LYONS, Colo. (CBS4) – The Federal Bureau of Investigation and the U.S. Department of Housing and Urban Development are conducting an investigation into how the town of Lyons handled flood recovery procurement procedures, town officials said Wednesday.
Mayor Connie Sullivan told residents gathered at a special meeting to address the investigation Wednesday evening town leaders were first made aware of the probe on Monday. She and counsel for the town are communicating with federal agents, she said.
On Tuesday morning, Sullivan says federal agents searched the town’s computers and served a subpoena to obtain documents “relative to flood recovery procurement procedures.”
Lyons’ town administrator Victoria Simonsen and town clerk Deb Anthony have been placed temporary paid administrative leave. After they each were interviewed by federal agents, Sullivan said the town’s attorney’s recommended the move — one she said was not to be taken as a suspicion of wrongdoing by those employees.
Sullivan went on to tell people in attending the packed meeting at town hall that she would not take questions.
“Contents of the subpeona regarding the scope of the investigation are not being made public at this time, as the town is still in the process of responding,” she said.
Slightly fewer than 2,000 people live in the town of Lyons, in Boulder County. After devastating floods tore through the area in September 2013, Lyons was granted $36 million in recovery funds.
In April, an audit by the U.S Department of Homeland Security’s Office of the Inspector General revealed Lyons officials did not comply with some FEMA guidelines when contracting government-funded work, incurred costs for leased equipment that they did not use, and completed projects without FEMA approval on environmental requirements. When asked by CBS4, Sullivan would not say whether or not this investigation is related to those findings.
“With an effort this large, all the agencies the state, the county, our partner governments, we all work very closely together to help each other out,” Sullivan said, “trying to make sure we all understand the rules and are doing our best to follow those.”
Before Wednesday’s meeting, Sullivan told CBS4 the town is cooperating with investigators and is following the advice of its attorneys not to release details of the investigation.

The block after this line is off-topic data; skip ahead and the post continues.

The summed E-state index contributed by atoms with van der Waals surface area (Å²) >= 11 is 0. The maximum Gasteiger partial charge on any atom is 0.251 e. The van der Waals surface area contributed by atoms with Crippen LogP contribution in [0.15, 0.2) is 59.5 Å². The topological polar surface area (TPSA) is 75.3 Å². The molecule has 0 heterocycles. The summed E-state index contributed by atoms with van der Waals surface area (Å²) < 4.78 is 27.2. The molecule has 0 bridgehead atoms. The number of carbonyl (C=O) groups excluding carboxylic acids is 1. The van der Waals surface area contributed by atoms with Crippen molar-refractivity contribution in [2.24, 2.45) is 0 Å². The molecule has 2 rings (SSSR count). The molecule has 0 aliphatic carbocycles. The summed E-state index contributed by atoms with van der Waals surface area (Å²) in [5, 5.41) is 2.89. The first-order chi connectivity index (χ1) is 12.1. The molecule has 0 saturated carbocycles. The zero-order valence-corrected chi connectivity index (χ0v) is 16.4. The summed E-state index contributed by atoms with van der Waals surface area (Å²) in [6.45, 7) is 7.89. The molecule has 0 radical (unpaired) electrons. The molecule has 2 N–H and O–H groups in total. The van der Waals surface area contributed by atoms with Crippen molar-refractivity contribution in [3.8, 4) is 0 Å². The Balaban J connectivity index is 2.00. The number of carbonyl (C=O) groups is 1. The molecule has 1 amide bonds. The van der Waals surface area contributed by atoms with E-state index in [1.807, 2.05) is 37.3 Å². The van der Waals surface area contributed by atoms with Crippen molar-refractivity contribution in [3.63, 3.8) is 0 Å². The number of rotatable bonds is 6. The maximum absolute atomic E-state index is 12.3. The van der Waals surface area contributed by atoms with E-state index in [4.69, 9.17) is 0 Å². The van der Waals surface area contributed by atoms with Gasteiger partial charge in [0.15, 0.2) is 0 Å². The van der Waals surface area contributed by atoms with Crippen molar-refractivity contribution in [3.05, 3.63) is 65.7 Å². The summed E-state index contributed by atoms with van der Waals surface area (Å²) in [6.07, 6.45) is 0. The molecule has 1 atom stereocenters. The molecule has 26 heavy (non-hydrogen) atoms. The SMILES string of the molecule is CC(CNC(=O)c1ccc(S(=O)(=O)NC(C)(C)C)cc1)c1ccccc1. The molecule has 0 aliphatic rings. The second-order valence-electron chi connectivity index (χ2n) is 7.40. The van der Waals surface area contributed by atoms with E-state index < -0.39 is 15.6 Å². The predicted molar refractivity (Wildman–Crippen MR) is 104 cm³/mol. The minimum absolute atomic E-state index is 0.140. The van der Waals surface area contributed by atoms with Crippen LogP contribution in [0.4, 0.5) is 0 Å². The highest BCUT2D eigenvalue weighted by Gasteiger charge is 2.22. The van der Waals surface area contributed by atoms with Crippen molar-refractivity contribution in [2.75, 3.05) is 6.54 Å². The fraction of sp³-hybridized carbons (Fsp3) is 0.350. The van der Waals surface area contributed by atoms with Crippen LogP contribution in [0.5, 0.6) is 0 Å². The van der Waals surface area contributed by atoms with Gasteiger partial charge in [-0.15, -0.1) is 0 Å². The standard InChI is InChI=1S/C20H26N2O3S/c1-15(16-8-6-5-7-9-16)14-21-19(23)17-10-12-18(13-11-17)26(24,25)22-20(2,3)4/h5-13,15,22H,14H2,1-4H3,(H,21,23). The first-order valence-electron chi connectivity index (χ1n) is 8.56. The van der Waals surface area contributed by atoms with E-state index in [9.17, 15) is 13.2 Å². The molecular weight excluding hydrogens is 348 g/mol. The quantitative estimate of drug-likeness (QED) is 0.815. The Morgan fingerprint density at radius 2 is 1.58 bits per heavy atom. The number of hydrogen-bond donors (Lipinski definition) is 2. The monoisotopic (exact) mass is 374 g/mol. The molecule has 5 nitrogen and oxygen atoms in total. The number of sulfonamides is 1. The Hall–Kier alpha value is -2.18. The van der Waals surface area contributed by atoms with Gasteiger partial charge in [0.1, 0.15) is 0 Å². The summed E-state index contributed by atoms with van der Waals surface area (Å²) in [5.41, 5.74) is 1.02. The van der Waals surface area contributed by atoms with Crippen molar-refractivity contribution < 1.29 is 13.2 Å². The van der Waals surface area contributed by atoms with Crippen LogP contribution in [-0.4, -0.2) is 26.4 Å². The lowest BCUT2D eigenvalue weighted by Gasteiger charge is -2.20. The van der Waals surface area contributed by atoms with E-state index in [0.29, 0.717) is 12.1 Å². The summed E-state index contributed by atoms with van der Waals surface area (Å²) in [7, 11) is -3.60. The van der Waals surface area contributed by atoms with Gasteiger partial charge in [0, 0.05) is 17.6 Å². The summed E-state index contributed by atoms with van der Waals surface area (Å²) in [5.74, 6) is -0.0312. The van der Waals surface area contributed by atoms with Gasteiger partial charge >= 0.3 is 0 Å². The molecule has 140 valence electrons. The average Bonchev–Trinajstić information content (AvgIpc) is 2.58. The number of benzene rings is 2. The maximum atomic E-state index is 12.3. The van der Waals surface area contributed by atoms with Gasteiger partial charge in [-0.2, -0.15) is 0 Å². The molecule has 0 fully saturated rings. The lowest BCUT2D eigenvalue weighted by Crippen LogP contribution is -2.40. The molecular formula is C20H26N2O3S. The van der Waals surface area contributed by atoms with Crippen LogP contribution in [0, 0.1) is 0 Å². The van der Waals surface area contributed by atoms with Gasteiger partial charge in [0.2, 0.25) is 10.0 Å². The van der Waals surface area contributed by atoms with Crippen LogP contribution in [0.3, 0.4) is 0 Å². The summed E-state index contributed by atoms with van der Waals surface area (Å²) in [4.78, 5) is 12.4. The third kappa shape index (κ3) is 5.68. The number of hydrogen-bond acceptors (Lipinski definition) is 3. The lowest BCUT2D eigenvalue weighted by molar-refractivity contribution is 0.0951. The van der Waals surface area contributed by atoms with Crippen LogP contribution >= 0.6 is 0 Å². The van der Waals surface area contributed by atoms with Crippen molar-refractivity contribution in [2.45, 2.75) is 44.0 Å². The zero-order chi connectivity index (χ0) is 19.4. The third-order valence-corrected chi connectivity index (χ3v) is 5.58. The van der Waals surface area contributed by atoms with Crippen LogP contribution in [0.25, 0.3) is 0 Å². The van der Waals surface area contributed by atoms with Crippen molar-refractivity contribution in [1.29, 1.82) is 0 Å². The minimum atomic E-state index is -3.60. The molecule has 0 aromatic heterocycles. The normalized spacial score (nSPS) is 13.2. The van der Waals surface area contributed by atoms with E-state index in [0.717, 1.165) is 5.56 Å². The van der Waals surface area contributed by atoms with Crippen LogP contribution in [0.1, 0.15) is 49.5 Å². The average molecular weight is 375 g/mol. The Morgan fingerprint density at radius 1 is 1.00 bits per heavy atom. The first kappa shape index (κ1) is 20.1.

“I think if there’s something that’s gone wrong we want to understand what it is so we can address it,” Sullivan said, “and if they find that really there was no wrongdoing, we’d be happy to hear that as well.”
Janet Orback, who was one of the first residents of the Confluence neighborhood to secure permits to raise her home three feet after the flooding, says people in the town are eager to resume normal life. Orback has lived in Lyons her entire life. At Wednesday’s meeting, she said she expected more answers but did not want to speculate as to what the investigation may be about.
“Hopefully this is something that will all be taken care of, it wont leave a mar on our town and we can all get back to being what Lyons always was,” Orback said. “We’re all a lot stronger because of it, but it has been a real struggle.”
Ashley Ahrens has lived in Lyons for 9 years. He attended Wednesday’s meeting to see how the town is responding to the federal probe.
“Frankly, it was a very short, curt meeting,” Ahrens said. “I would like to know why there wasn’t any more information divulged here.”
Ahrens says he is pleased with the town’s overall handling of flood recovery efforts.
“We have a tiny little staff that was confronted with a major catastrophe,” Ahrens said. “I personally think they did the best they could possibly do in the face of tremendous adversity.”
The town’s trustees have appointed a current employee to serve as interim town administrator. Sullivan says she was not given a timeline of how long the investigation could take. She does not expect the probe to impact ongoing recovery work, including the paving of streets in the town’s hardest hit neighborhoods expected to begin at the end of this week.